Thursday, July 13, 2017


You want RUSSIANS, I'll give you Russians. Let's do some COLLUSION at the RUSSIAN TEA ROOM and I will tell you a most incredible true story about a famous Russian, and it is wildly more interesting than anything you will hear on CNN or read in the New York Times about Russians etc.

This concerns the famous Russian ballet dancer RUDOLF NUREYEV, who defected to the West in 1961 so he could be free to pursue his art. What a gift from Mother Russia, albeit a very reluctant gift. To many of us, he was the greatest ballet dancer of all time. He was a dancing, theatrical and personal sensation.

I had the great privilege of seeing him perform live on two different occasions. The first time was in 1964 at the Old Met on 39th and Broadway in Manhattan, where he was dancing with Margo Fonteyn in ROMEO AND JULIET. My mother took me, her thirteen year old daughter, because she loved ballet and my father wouldn't have been caught dead going to a ballet.

It wasn't the first ballet I had seen. When I was about eight my mother and grandmother took me to see America's first prima ballerina, MARIA TALLCHIEF, dance the Sugar Plum Fairy in Nutcracker Suite, so, young as I was, I still had been lucky enough to be thrilled by one of the great ballerinas of all time.

Nureyev was beyond compare. Words fail to convey what a superlative experience it was to watch him perform. He was famous for his physicality, his passionately emotional and expressive dancing and his powerful leaps. Naturally, the audience was keyed up to the max to witness the excitement generated by the two super star ballet dancers, one who had made a recent, very dramatic and widely publicized escape from the Soviet Union, and the other a beautiful and highly revered English ballerina, with a half Irish, half Brazilian mother. As Nureyev put it, they danced as "one body, one soul."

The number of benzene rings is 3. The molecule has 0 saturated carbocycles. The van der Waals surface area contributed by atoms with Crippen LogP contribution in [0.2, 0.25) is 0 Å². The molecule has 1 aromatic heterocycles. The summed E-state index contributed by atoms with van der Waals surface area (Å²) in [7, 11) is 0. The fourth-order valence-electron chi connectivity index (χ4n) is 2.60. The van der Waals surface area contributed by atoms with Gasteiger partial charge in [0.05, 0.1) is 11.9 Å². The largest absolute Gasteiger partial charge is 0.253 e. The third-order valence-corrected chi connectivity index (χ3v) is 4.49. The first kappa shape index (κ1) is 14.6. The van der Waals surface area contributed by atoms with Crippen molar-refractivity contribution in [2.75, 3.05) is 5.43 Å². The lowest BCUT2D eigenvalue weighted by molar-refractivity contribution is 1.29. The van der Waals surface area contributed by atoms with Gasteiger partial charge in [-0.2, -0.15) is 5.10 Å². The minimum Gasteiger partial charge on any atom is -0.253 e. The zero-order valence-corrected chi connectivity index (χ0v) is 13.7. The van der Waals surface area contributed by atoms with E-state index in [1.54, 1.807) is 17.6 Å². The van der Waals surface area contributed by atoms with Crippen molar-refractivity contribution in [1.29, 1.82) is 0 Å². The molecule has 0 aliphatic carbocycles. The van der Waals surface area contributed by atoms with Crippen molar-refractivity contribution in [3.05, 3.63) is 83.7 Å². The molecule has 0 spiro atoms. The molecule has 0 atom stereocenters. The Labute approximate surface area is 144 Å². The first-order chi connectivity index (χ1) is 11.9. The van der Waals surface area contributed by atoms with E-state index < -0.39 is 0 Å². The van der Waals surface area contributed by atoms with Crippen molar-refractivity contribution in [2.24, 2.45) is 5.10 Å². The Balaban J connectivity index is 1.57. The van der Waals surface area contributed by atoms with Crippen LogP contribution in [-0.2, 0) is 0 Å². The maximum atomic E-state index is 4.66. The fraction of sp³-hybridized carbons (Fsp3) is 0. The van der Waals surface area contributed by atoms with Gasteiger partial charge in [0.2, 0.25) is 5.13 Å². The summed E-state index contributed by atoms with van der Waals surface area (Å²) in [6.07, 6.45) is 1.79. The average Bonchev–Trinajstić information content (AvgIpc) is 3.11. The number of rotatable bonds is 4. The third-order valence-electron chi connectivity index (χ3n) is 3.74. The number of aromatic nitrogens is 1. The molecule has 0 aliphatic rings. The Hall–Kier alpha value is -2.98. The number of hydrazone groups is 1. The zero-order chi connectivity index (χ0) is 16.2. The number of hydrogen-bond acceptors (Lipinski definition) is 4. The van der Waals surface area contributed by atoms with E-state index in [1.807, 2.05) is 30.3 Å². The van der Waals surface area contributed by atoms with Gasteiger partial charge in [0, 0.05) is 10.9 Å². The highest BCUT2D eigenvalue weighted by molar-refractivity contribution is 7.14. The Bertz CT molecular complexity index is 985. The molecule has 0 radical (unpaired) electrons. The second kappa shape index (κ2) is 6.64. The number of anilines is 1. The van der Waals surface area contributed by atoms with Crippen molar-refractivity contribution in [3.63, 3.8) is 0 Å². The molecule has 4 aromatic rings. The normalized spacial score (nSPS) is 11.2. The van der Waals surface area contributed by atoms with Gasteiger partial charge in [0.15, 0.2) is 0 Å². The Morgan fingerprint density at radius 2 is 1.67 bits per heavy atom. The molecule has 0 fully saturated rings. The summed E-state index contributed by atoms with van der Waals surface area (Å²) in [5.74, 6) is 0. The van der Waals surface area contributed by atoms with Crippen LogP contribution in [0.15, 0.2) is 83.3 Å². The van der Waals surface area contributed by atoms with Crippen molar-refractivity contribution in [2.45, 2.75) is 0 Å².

And they did not disappoint. The music, the sensual romantic dance pas de deux, the superb and effortless grace, power and emotion were almost unbearable. But at last there came a moment that no one who was there will ever forget. Of course, by then, the two great ballet stars had the audience completely in their power. We were enthralled, hardly daring to breath. And then he did it. Nureyev executed one of his famous leaps, he soared up into the air, and it was incredible, as if he had actually taken flight. We watched in silent awe. And then, just when the leap should have ended in a descent back to the stage, he did the impossible: mid flight, he elegantly muscled his way higher, in triumphant defiance of the laws of gravity. Loudly, and as one, the entire audience gasped, stunned by his magical feat. What a magnificent demonstration of the sheer, raw power of ballet to shock and astonish the human sensibility.

His balletic leap was not merely acrobatic, you felt instinctively that it was the complete fusion of the incredible physical and emotional passion of the man, the music, the role and the woman he was partnered with that gave Nureyev the freedom to fly.

No, I will never forget that. Nor will I ever forget the last time I saw him. In 1978, he performed at the Minskoff theater with the Dutch National Ballet and I got to see him do "Le Corsaire" which everyone agrees is a role that he owned completely. Though he was every bit as remarkable, thrilling and deeply moving as before, I remember feeling a little sad, knowing he was nearing the end of his dancing career and would probably move into choreography in the next few years. But, his story was even sadder than that. In 1984, he was diagnosed with AIDS, then completely incurable. He left this world in 1991.

Now that was a close and truly meaningful COLLUSION of soul with THE MOST PASSIONATE OF RUSSIANS and I don't regret, nor will I apologize for, a single moment that I sat in rapt adoration of the great RUSSIAN ballet dancer RUDOLF NUREYEV.

The blabbering heads at CNN, MSM and most of the people in Congress will never in their entire life give the world what one exquisite ballet dancer gives every single night they perform.

So meet me at the RUSSIAN TEA ROOM and sing OCHI CHERNYE to honor all the great ballet dancers.

No comments:

Post a Comment